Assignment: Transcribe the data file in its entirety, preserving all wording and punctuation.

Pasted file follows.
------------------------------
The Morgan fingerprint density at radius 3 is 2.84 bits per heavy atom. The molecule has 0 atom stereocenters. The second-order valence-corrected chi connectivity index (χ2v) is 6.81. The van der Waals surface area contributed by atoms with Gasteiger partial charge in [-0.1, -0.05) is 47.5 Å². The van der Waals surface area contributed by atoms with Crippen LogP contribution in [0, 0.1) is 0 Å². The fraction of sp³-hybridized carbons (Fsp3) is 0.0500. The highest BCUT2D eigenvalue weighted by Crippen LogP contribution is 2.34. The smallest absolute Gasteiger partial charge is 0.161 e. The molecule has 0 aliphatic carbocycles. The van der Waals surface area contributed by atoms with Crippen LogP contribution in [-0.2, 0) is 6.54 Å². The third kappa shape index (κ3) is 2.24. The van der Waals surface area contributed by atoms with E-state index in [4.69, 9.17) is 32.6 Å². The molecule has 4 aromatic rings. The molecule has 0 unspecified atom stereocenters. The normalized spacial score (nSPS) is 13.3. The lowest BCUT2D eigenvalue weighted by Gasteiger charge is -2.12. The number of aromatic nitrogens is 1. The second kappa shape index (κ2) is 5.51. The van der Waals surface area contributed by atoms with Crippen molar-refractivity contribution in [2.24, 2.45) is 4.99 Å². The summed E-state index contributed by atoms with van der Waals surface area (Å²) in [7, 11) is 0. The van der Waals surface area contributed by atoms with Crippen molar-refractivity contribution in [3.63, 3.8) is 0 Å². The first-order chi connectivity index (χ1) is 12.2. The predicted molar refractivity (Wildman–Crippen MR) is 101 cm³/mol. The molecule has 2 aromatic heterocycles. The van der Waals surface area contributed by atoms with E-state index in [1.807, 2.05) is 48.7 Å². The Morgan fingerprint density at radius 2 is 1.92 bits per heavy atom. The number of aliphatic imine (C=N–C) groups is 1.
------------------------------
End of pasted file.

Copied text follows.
The Morgan fingerprint density at radius 3 is 2.84 bits per heavy atom. The molecule has 0 atom stereocenters. The second-order valence-corrected chi connectivity index (χ2v) is 6.81. The van der Waals surface area contributed by atoms with Gasteiger partial charge in [-0.1, -0.05) is 47.5 Å². The van der Waals surface area contributed by atoms with Crippen LogP contribution in [0, 0.1) is 0 Å². The fraction of sp³-hybridized carbons (Fsp3) is 0.0500. The highest BCUT2D eigenvalue weighted by Crippen LogP contribution is 2.34. The smallest absolute Gasteiger partial charge is 0.161 e. The molecule has 0 aliphatic carbocycles. The van der Waals surface area contributed by atoms with Crippen LogP contribution in [-0.2, 0) is 6.54 Å². The third kappa shape index (κ3) is 2.24. The van der Waals surface area contributed by atoms with E-state index in [4.69, 9.17) is 32.6 Å². The molecule has 4 aromatic rings. The molecule has 0 unspecified atom stereocenters. The normalized spacial score (nSPS) is 13.3. The lowest BCUT2D eigenvalue weighted by Gasteiger charge is -2.12. The number of aromatic nitrogens is 1. The second kappa shape index (κ2) is 5.51. The van der Waals surface area contributed by atoms with Crippen molar-refractivity contribution in [2.24, 2.45) is 4.99 Å². The summed E-state index contributed by atoms with van der Waals surface area (Å²) in [7, 11) is 0. The van der Waals surface area contributed by atoms with Crippen molar-refractivity contribution in [3.63, 3.8) is 0 Å². The first-order chi connectivity index (χ1) is 12.2. The predicted molar refractivity (Wildman–Crippen MR) is 101 cm³/mol. The molecule has 2 aromatic heterocycles. The van der Waals surface area contributed by atoms with E-state index in [1.807, 2.05) is 48.7 Å². The Morgan fingerprint density at radius 2 is 1.92 bits per heavy atom. The number of aliphatic imine (C=N–C) groups is 1.